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The human impact of commercial delivery cycling injuries: a pilot retrospective cohort study

Abstract

Background

Commercial delivery cyclists represent a uniquely vulnerable and poorly understood road user. The primary aim of this study was to pilot whether cycling injuries could be categorised as either commercial or non-commercial using documentation entered into routine hospital medical records, in order to determine the feasibility of conducting a large cohort study of commercial cycling injuries in the future. A secondary aim was to determine which key demographic, incident and injury characteristics were associated with commercial versus non-commercial cycling injuries in emergency.

Methods

Pilot retrospective cohort study of adults presenting to an acute public hospital emergency department between May 2019 and April 2020 after sustaining a cycling-related injury. Multinomial logistic regression was used to examine the demographic, incident and injury characteristics associated with commercial compared to non-commercial cycling.

Results

Of the 368 people presenting to the emergency department with a cycling-related injury, we were able to categorise 43 (11.7%) as commercial delivery cyclists, 153 (41.6%) as non-commercial cyclists and the working status of 172 (46.7%) was unable to be confirmed. Both commercial and unconfirmed cyclists were more likely to be younger than non-commercial cyclists. Compared to non-commercial cyclists, commercial cyclists were 11 times more likely to speak a language other than English (AOR 11.3; 95% CI 4.07–31.30; p<0.001), less likely to be injured from non-collision incidents than vehicle collisions (AOR 0.36; 95% CI 0.15–0.91; p=0.030) and were over 13 times more likely to present to the emergency department between 8.00pm and 12.00am compared to the early morning hours (12.00 to 8.00am) (AOR 13.43; 95% CI 2.20–82.10; p=0.005).

Conclusions

The growth of commercial cycling, particularly through online food delivery services, has raised concern regarding commercial cyclist safety. Improvements in the recording of cycling injury commercial status is required to enable ongoing surveillance of commercial cyclist injuries and establish the extent and risk factors associated with commercial cycling.

Peer Review reports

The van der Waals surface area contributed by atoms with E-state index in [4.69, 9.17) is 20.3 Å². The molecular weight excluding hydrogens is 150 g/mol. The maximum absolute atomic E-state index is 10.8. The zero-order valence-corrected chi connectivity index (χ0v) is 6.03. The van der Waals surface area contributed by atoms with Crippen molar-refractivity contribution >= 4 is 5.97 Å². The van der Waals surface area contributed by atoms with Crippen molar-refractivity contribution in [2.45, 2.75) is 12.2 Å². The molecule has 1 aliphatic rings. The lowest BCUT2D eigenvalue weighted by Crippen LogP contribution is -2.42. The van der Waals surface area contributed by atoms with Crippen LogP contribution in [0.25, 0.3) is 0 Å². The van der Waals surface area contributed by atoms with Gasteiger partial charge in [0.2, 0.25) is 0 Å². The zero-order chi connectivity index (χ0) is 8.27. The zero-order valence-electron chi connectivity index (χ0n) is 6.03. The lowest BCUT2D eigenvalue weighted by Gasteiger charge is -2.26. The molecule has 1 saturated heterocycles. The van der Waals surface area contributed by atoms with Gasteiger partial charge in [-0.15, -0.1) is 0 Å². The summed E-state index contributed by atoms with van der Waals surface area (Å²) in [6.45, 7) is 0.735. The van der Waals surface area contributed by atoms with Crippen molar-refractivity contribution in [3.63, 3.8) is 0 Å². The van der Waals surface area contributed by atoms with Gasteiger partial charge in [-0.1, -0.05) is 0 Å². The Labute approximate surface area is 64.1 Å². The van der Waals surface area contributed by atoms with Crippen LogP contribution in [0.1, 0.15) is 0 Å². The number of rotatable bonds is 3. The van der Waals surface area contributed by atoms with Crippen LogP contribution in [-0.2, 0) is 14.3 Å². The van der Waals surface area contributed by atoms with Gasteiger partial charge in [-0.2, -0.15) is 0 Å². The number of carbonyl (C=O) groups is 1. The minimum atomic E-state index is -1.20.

Key messages regarding feasibility

  • What uncertainties existed regarding the feasibility?

    It was uncertain whether medical record review could be used to supplement other routinely collected hospital administrative data to categorise cycling injury emergency department presentations as either commercial or non-commercial cycling.

  • What are the key feasibility findings?

    Just over half of the cycling injuries were able to be categorised as commercial or non-commercial using medical record review and other routine hospital administrative data sources.

  • What are the implications of the feasibility findings for the design of the main study?

    A substantial proportion of cycling injury emergency department presentations are unable to be categorised as commercial or non-commercial using existing data sources. Targeted data collection in the form of a prospective observational study and ongoing injury surveillance is required to establish and monitor the extent and risk factors associated with commercial cycling.

Background

Internationally, vulnerable road users have not experienced the same improvements in safety achieved for motor vehicle road users, particularly in car-dependent countries such as the US and Australia [1, 2]. Each year in Australia, an average of 38 people are killed and 12,000 injured in transport-related incidents while cycling [3]. Concerningly, the rate of cycling-related hospitalisations for major trauma has increased by approximately 8% each year between 2007 and 2015 [2], while the rate of injury-related hospitalisations of other road users has reduced over the same period [2, 3]. These findings are consistent with trends observed in similar countries, like the US which experienced an 11% rise in the per-capita cyclist fatality rate between 2010 and 2018 [1].

The rapid growth in the online food delivery industry, particularly in major cities, has driven a rise in commercial delivery cyclists who represent a uniquely vulnerable population of road users [4]. Concerns have been expressed regarding poor working conditions, reports of coercion and exploitation, limited training and risks to safety experienced by commercial delivery cyclists [5]. Currently, there is limited understanding of the characteristics, behaviours, injuries and health impact of commercial delivery cycling [6,7,8]. It is possible that commercial delivery cycling may introduce additional risks of injury compared to non-commercial cycling, which may influence injury patterns. Commercial delivery cyclists are typically incentivised to perform deliveries quickly [9], their delivery distance range can extend up to 10km [10] and the combination of these two factors can constrain the ability of commercial cyclists to make proactive route choices that would avoid high volume traffic, potentially increasing the risk of motor vehicle collisions compared with people cycling recreationally. One study from New York City reported that nearly 35% of all injuries sustained while riding a bicycle occurred while working despite there being a mandatory road safety training program for commercial cyclists [11]. These commercial cyclists were predominantly young males from minority ethnic backgrounds who were less likely to wear helmets or be distracted by electronic devices [11].